Meadows on Magog Down

Magog Down is former arable farmland, acquired in 1989.  The Magog Trust manages the site to maintain a delicate balance between conservation and quiet recreation.  It is now a County Wildlife Site.  Both the North and South Down meadow areas were sown with native species of grasses and wildflowers to restore the areas to chalk downland.  These areas are carefully managed by sheep grazing or hay cuts so that the herbs, grasses and wildflowers which are adapted to the dry, thin chalk soils can flourish.  Magog Down is significant in the wider chalk landscape of South Cambridgeshire.  It is one of a network of chalk grassland fragments including reclaimed chalk pits which together form a series of stepping-stones enabling species to move more easily across the landscape.

Oxeye-daisies blooming in the Feoffees field, Magog Down
Meadow with Grass Vetchling in flower on North Down

Meadow areas managed by the Magog Trust

Chalk grassland has an incredibly rich and diverse range of plant and insect life with many nectar-rich flowers and herbs, and native grasses.  The meadows at Magog Down are home to many insects including solitary and social bees, moths, butterflies and beetles.  Wildflowers provide nectar and many of the grasses are food plants for grassland moth and butterfly caterpillars.

The Magog Down is an ever-improving wildlife haven for native species of flowers, grasses, invertebrates, birds and mammals.

Skylark (Alauda arvensis) on North Down

On the North Down half of the area is given a late summer hay cut each year, leaving long grass areas with seed heads for overwinter feeding and shelter for the resident skylark population and many other birds, small mammals and invertebrates.  Skylark numbers nationally have more than halved but contrary to this trend we have maintained a good population on the North Down.  The skylarks nest on the ground in the grass areas and biennial cutting ensures that there are areas of short grass with some bare patches where they can easily find invertebrates to feed their chicks.

Removal of hay keeps the soil fertility low which in turn restricts the growth of coarse grasses and small shrubs which compete with the grassland flowers.  On the South Down the meadow areas are grazed by sheep to conserve the grassland habitat.  Grazing achieves a variety of grass sward heights and density, with the sheep moved between areas under a planned programme.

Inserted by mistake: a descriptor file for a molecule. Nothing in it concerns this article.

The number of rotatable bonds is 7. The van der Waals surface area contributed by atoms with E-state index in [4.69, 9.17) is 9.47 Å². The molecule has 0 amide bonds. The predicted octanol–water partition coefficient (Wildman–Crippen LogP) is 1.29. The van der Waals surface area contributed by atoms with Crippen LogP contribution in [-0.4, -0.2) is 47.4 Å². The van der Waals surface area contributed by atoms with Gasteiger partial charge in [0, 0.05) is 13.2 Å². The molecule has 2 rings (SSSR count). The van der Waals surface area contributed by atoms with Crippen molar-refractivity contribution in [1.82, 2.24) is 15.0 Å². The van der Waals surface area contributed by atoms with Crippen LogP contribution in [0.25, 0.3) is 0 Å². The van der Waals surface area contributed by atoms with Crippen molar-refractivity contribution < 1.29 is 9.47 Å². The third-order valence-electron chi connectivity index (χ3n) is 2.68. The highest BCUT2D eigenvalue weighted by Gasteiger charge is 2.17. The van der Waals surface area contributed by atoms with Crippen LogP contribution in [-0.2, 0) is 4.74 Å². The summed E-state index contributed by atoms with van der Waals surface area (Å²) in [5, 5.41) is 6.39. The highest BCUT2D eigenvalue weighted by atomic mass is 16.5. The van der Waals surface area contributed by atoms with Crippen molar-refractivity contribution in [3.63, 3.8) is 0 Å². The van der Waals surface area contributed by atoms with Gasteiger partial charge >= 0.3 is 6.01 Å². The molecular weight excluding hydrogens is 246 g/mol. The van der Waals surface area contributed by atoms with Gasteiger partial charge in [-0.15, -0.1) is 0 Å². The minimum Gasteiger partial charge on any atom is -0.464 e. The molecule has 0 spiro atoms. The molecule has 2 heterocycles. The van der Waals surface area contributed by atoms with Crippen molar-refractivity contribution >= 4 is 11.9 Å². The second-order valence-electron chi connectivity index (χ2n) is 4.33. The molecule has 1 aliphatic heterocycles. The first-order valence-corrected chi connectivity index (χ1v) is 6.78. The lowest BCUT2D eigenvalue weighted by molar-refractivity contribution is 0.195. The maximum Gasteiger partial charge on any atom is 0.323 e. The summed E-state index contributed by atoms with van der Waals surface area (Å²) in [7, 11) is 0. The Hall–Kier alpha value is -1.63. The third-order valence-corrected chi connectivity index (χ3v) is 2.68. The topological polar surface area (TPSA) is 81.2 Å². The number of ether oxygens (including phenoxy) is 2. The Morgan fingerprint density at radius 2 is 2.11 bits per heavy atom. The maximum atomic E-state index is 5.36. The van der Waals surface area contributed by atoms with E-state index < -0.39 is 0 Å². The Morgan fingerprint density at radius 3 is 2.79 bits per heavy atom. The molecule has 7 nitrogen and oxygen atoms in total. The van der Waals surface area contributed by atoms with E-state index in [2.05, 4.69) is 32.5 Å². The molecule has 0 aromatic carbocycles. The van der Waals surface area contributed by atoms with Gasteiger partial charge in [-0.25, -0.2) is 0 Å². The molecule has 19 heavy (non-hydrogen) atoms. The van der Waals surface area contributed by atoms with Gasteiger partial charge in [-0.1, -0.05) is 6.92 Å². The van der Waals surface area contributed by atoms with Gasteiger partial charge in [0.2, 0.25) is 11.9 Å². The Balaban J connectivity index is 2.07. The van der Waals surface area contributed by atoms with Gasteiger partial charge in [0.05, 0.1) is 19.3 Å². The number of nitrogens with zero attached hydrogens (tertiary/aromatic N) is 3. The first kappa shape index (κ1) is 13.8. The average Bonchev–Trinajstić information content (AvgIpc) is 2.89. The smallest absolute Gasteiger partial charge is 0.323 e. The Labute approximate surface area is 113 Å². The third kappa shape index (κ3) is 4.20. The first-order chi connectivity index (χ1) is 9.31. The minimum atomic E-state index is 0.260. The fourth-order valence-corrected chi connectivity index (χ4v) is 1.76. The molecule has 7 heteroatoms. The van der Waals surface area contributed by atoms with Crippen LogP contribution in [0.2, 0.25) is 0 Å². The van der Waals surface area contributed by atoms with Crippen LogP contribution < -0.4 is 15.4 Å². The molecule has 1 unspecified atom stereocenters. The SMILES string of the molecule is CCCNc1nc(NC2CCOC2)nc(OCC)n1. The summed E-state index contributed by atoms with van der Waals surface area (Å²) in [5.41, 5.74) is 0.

North Down after hay cut but not yet baled

Meadow areas on North Down are cut on rotation to provide overwintering for skylarks and other wildlife

You may have seen the new scrape projects, one in the Little Trees Hill Clunch Pit and the other on North Down.  These should provide many new habitats designed to further increase biodiversity.  The surrounding banks provide more shelter than the flat areas of exposed chalk, leading to a varied structure in the vegetation.  This in turn encourages a greater diversity of invertebrates including butterflies and moths, beetles and solitary bees and wasps.  The bare areas on the soil banks provide suitable nesting sites for solitary bees.

Solitary bee (often described as a mining bee) feeding

The solitary bee Andrena cineraria.
They are often known as mining bees because they nest in bare patches of ground.

Horseshoe Vetch Hippocrepis comosa growing on the South Down.  It is a low, spreading plant which grows on chalk where the turf is sparse and short.  Increasing its extent contributes towards encouraging scarcer butterflies such as the Chalk Hill Blue which relies on it for its caterpillar food plant.  For this reason. new locally sourced plants have also been planted on the North and South Down.

Horseshoe Vetch at the edge of Memorial Wood, South Down

Horseshoe Vetch (Hippocrepis comosa)

The Magog Trust continues to improve and enhance the habitats for wildlife, while at the same time keeping undisturbed areas for wildlife shelter, nesting and feeding.  A ‘mosaic’ of differing vegetation heights and density around the Magog Down site as a whole supports a greater variety of plants and wild flowers, and insects and wildlife which flourish with them.

Along the margin of the arable field at the bottom of the South Down, an annual seed mix is sown every year which provides a nectar-rich habitat for insects and seeds for birds to feed on in the winter.

All photographs by Claire Beale.